When West Virginian singer-songwriter Logan Venderlic stumbled into town a few years back, it was as a hungry troubadour looking to make his mark. His debut, self-titled album from 2012 had him spilling out words and poetic earnestness with the zeal and familiar angst of a more steely-eyed Conor Oberst. Venderlic toured hard, hitting a few dozen states and the entire Eastern seaboard over the next few years promoting his songs. He landed an appearance on NPR’s Mountain Stage with Brandi Carlile and garnered favorable coverage from iTunes and the Wall Street Journal. In short, he appeared every bit the up-and-coming indie musician.
So how do we find him now, in 2016, residing in Asheville and fronting new band, Emma’s Lounge?
As it turns out, the two aren’t really related. Venderlic and his then-girlfriend, now-wife moved to Charleston on little more than a whim, just “wanting to get out and go somewhere different” than their college town of Morgantown, W.Va. The North Carolina move was similarly inspired.
“We lived there for three years and really loved it there, but we were both looking to get back toward the mountains a little bit,” Venderlic says from his new home.
As for launching the band, he cites a combination of catalysts.
“It was a long process,” he admits. “I played under my own name for a little over six years. Had some success, toured a lot. But I write band songs, not just solo artist kind-of-things. I really wanted to have a crew of people I could collaborate with and play consistently with. I was always kind of cobbling together these backing bands last minute.”
After some prodding from Charleston’s Wolfgang Zimmerman, who had been producing Venderlic’s new album even before the band formed, Venderlic began putting out feelers.
“I was just looking for good musicians who were good people too,” he says of the process. “The violinist [Kenan Hopkins] was one of the first additional guys I added in along with the bassist and drummer. He just said he’d love to play the violin, he’s classically trained, and he could also play guitar, and he just didn’t want to play bluegrass. He’s really into prog rock and stuff like that.”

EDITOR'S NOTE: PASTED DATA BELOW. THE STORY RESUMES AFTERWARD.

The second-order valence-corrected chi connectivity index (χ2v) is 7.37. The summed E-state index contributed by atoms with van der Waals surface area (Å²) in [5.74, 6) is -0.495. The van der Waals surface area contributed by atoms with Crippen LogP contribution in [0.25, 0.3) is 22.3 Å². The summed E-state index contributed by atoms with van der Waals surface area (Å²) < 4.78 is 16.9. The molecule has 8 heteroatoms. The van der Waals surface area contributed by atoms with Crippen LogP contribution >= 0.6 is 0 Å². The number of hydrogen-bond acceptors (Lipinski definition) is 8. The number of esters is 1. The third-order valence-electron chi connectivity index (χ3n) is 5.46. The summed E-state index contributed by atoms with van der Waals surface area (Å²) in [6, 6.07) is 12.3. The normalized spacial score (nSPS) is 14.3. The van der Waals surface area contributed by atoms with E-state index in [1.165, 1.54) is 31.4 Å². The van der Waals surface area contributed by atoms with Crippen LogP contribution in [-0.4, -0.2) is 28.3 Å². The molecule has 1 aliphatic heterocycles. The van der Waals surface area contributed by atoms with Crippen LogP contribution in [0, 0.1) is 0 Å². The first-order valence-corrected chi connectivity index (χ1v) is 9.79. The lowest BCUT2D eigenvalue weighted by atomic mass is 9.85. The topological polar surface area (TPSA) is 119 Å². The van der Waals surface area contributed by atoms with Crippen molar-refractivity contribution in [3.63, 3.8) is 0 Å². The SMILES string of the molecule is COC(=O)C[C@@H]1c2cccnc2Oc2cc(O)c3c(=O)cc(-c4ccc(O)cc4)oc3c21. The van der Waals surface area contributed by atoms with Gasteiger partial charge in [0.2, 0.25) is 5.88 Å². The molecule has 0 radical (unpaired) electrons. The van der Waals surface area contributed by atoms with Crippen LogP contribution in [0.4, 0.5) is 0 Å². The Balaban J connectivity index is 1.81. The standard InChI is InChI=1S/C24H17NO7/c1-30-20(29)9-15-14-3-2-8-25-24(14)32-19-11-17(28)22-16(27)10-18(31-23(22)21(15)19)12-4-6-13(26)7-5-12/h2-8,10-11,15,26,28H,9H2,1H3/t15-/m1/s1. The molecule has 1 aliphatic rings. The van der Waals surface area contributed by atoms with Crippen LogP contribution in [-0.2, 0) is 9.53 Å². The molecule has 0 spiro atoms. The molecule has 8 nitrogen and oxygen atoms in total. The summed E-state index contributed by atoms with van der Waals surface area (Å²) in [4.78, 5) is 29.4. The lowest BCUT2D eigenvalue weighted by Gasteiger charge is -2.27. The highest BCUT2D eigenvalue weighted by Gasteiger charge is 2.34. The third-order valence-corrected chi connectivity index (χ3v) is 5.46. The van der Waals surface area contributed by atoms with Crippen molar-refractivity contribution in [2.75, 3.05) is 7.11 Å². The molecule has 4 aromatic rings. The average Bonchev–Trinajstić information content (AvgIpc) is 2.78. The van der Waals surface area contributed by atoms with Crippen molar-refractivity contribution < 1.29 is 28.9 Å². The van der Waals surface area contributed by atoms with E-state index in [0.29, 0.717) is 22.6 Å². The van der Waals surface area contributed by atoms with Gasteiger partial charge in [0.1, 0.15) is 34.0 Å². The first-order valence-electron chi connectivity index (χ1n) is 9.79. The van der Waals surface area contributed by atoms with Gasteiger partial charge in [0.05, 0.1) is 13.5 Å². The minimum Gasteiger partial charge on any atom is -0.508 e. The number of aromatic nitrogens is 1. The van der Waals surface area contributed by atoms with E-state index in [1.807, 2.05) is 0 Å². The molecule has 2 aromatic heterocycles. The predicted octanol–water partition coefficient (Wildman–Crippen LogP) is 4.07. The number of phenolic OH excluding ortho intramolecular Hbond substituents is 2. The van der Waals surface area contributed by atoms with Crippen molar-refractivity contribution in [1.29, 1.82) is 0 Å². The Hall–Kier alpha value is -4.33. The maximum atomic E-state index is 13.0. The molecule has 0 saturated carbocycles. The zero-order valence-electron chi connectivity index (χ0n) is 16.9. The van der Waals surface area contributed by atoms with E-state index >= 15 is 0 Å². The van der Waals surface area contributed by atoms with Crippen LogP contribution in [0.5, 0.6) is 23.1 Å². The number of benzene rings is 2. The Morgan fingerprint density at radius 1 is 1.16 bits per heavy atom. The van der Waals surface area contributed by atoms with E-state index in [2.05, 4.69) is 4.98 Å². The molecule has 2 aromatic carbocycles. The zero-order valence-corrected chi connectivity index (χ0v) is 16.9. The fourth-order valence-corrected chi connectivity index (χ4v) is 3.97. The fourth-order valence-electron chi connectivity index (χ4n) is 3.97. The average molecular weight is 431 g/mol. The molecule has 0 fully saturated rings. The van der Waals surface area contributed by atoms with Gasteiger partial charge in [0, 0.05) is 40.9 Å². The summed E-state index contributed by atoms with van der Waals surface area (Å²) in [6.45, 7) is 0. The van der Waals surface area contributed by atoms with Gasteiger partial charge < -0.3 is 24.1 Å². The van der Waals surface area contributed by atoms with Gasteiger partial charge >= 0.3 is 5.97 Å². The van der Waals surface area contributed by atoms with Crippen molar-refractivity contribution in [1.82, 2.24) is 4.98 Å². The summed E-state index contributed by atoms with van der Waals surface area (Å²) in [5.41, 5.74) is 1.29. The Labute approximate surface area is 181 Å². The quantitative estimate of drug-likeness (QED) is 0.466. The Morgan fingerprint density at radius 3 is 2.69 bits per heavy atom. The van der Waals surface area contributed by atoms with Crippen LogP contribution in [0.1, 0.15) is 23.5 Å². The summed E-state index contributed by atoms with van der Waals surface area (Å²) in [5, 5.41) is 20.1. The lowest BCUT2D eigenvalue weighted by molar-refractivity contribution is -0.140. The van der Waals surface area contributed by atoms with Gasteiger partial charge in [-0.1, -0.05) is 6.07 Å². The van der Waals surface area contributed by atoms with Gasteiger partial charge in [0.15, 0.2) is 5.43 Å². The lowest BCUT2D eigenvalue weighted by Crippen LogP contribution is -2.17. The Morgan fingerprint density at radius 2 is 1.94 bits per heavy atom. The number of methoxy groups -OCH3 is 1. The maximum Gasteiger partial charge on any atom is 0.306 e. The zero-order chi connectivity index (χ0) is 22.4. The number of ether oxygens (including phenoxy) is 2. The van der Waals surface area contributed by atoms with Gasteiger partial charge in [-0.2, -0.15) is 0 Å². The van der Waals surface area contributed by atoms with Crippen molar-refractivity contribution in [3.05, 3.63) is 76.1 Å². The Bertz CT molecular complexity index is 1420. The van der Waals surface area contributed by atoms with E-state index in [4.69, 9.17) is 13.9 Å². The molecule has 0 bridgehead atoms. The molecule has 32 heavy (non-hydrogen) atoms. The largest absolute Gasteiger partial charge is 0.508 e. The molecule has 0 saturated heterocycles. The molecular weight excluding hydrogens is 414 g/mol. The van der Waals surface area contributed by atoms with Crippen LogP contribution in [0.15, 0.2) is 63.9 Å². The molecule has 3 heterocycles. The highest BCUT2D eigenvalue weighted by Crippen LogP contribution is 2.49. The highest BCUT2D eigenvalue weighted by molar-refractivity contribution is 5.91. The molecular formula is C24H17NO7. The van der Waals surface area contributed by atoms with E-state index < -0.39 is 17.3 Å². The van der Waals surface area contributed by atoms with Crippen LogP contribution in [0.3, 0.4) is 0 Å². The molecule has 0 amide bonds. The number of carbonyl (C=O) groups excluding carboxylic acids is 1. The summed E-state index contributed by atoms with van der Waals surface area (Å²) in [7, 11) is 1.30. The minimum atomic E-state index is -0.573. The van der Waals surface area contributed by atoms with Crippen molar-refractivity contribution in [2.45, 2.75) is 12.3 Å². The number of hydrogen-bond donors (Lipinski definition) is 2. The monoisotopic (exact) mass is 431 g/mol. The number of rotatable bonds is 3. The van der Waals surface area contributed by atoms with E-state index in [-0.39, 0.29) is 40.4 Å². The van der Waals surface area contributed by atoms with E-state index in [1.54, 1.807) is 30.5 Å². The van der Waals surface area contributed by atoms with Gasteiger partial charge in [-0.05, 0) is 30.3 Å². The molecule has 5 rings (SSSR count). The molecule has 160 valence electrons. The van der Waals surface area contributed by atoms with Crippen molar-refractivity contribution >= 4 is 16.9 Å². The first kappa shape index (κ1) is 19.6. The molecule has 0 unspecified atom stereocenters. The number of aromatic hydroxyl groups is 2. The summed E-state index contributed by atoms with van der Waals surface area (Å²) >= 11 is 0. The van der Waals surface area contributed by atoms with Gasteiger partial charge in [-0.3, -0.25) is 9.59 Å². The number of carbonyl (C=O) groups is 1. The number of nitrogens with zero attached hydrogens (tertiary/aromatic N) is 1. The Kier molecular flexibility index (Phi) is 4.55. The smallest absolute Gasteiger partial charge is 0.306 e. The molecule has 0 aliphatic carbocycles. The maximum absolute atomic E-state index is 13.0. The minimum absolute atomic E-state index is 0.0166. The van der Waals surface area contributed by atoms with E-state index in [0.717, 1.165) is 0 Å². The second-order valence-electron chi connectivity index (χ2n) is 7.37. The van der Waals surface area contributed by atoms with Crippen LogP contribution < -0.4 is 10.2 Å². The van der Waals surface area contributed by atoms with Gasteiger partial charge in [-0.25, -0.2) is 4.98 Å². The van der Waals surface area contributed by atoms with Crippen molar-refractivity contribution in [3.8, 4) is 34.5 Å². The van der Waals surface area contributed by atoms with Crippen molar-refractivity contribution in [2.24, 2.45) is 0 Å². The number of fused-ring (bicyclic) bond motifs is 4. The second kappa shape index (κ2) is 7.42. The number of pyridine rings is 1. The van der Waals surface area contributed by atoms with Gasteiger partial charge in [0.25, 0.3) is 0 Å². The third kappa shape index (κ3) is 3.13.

That suited Venderlic just fine — in fact, one of his motivations for starting the band was to get away from the Americana-tinged sound that came naturally to him as a solo artist.
“That was where I sat comfortably as a solo musician,” he points out. “But with this band, my initial thing was I just wanted to rock more. I loved folk music, but I thought the scene had gotten a little pretentious. Some of the newer bands coming out, it just didn’t seem real. I wanted to rock, to be a little more raw and loud and different.”
And it’s clear from the advance singles from the new album that this is a very different version of Venderlic. Gone are the loping indie-folk tunes that populated his debut. Instead, Emma’s Lounge tends to crackle through genres like putting on hats, often feeling like a puckish new-wave band with chamber-folk instrumentation. Hard-charging tunes like “The Margin” and “Shakin’ and Swayin'” feel more Arcade Fire than Bright Eyes, while Venderlic’s exuberant vocals recall the rebellious freedom of Joe Strummer circa London Calling, when the Clash frontman became similarly unmoored from the straitjacket of his direct influences. The band calls this new sound folk wave, a pointed effort at escaping limiting roots-rock tags.
“I had gotten some reviews from my old album about sounding like Conor Oberst. Which I was pumped about at first, but I didn’t want to be that, I wanted to be my own thing. Just trying to carve out our own niche.”
He’s found that niche with Emma’s Lounge, particularly when Hopkins takes off on a prog-tinged violin solo or when keyboardist Meg Heathman’s voice intertwines with Venderlic’s. This is a band poised to confound expectations.
“The more we play together as a band, we’re trying to be more and more dynamic,” Venderlic explains. “Especially live, we’re really trying to Trojan-horse people. The songs on the album are these nice, poppy three-and-a-half-minute-long songs. But if you see us live, we extend stuff and get kind of funky and jammy, all psychedelic and weird.”
This weekend’s show is designed as a “soft” album release — the band is working with new booking and press agents for a more formal launch in early 2017, although the record will be available at shows and on their website. “We’ve been waiting and waiting to put this record out,” says Venderlic. “We just want people to be able to hear it.”